David Cartney CA, Chairman and Non-Executive Director of International Business Mentors, has worked in Edinburgh and Paris, LA and London. The management expert, a former CEO of Betta Foods and Managing Director of Elders Kiwifruit, gives his international perspective on how accounting is changing.
When David was first transferred to Australia in the early 1980s, it was to help repair a business relationship that had become less productive. A young CA working with British Airways just before its float, David and his colleagues were sent to analyse why the ‘Kangaroo route’ didn’t make a lot of money, even though the aircraft were regularly full.
“We didn’t have the right relationships with our travel agents because there was too much commission being paid,” he said. “But early on that trip I developed an entirely new type of relationship!”
On the very first day that he landed in Australia, David was invited to a function that was being attended by people from several airlines. He met Christine Whelan, a marketing professional with Continental Airlines.
Christine’s conversation and character cut so cleanly through his deep mist of jetlag that he realised there was something very special about her. Today, over 30 years later, they are married and together run a company called International Business Mentors. They have a daughter in London working for Nestle and a son in Melbourne with Mars Recruitment.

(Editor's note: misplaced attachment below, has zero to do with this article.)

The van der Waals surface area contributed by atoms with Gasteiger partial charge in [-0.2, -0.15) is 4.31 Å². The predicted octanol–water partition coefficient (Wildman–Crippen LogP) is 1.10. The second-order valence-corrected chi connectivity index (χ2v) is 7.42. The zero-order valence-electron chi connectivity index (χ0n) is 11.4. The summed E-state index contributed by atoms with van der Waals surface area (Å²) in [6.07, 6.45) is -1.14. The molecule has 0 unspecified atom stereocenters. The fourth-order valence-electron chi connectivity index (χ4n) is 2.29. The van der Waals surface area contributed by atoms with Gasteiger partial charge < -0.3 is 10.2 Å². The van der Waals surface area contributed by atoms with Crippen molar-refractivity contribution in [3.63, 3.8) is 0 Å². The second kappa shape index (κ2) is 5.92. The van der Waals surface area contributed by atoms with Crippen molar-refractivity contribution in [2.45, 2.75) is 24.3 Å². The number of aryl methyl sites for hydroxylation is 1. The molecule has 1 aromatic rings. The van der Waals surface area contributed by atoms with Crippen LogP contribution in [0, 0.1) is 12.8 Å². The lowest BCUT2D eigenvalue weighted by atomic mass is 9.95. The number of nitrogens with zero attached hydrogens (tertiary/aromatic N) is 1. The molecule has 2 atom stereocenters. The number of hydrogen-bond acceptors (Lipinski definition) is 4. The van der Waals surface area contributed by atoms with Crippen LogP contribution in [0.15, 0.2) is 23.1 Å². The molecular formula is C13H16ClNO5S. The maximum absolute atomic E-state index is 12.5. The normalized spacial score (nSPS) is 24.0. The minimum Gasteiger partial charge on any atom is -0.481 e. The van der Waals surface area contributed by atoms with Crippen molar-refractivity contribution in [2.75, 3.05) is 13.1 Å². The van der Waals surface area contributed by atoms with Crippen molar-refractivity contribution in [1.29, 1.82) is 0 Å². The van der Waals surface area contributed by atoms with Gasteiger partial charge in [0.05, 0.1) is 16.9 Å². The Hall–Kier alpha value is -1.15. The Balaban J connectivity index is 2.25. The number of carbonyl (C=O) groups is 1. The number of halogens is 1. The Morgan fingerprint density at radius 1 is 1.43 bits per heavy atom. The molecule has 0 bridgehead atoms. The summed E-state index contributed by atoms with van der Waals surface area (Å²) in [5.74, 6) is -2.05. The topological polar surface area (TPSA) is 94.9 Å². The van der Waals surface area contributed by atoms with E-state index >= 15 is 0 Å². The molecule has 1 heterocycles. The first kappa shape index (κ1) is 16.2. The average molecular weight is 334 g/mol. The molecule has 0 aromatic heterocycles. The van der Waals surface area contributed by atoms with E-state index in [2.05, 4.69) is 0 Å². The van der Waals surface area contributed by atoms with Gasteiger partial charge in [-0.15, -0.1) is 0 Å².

Having lived all over the UK with his military father and completed most of his education in Kirkcaldy, David earned a Master of Psychology (Honours) at the University of St Andrews. In the economics segment of that degree he sat next to a young man by the name of Alex Salmond, who would go on to lead the Scottish National Party and serve as the nation’s First Minister from 2007 to 2014.
I couldn’t resist that British Airways job. I moved to London and then spent about a third of my time in the USA and also in Paris.
David followed that up with a postgraduate degree in Accounting at Heriot-Watt University, then a job with Grant Thornton while he earned his ICAS stripes. His qualification coincided neatly with the prelude to the British Airways float. As the business prepared itself for privatisation, it brought on board six newly qualified CAs. David was one of the lucky frequent flyers.